Women & Gender Studies Institute

Requirements

Program Requirements

Students are responsible for familiarizing themselves with the SGS regulations and program requirements as specified in the SGS calendar and WGSI handbook.

Program requirements are designed to ensure that Ph.D. students receive a shared, advanced overview of crucial questions in interdisciplinary feminist studies and develop a rigorous and in-depth background in the theories, methods and themes chosen by the individual student. The program requirements include: (1) coursework, (2) comprehensive exams, (3) a dissertation proposal, (4) a dissertation, and (5) active participation in WGS Research Seminar Series. Each student’s program of study must be approved by the graduate coordinator. The normal program length is 4 years (full-time Ph.D.) or 5 years (full-time, direct-entry Ph.D.). No more than 1.0 full course equivalent (FCE) in courses in which undergraduates are also enrolled may be applied towards graduate degree requirements.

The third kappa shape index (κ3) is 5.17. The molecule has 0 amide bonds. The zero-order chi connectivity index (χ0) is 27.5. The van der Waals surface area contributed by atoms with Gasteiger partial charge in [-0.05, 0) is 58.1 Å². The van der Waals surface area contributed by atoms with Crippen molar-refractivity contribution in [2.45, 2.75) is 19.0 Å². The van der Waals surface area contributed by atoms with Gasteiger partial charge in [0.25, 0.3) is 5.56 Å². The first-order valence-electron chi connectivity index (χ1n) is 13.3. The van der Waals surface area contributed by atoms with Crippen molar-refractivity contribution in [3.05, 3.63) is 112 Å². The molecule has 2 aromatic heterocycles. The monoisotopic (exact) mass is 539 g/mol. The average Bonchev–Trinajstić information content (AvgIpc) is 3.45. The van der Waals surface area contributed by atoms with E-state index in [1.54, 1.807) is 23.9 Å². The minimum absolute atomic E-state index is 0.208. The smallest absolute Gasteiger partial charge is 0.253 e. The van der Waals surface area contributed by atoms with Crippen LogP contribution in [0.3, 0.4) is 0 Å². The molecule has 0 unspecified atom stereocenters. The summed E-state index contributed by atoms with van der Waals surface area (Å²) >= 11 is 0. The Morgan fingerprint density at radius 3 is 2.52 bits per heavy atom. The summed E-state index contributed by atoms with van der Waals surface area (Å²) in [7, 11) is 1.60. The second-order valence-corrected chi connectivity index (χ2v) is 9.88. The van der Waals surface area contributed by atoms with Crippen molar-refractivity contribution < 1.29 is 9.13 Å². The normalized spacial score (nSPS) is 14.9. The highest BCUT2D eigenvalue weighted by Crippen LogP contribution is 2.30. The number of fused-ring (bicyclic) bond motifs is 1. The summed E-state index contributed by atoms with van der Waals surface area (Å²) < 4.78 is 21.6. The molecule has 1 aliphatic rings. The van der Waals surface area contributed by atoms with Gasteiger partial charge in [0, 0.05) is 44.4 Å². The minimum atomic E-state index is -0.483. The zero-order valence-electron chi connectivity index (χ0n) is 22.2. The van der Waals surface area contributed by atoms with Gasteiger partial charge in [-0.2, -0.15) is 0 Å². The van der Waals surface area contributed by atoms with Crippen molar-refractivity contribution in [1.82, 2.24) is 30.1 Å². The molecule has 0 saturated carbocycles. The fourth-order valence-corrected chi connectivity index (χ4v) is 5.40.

The Ph.D. Program is only offered full-time. The program is not offered on a part-time basis.

For students admitted from a Master’s degree:

Students admitted to the program from an M.A. must complete a total of 3.0 full course equivalents (FCEs) as follows:

  • 1.0 FCEs required courses: WGS5000H (Feminist Theories, Histories, Movements I) and WGS5001H (Feminist Theories, Histories, Movements II). Students who have already taken WGS5000H will be required to enroll in alternate course selections, with WGSI approval.
  • .5 FCE elective in Women and Gender Studies.
  • 1.55 FCEs offered in Women and Gender Studies or by other departments and chosen in consultation with your faculty advisor.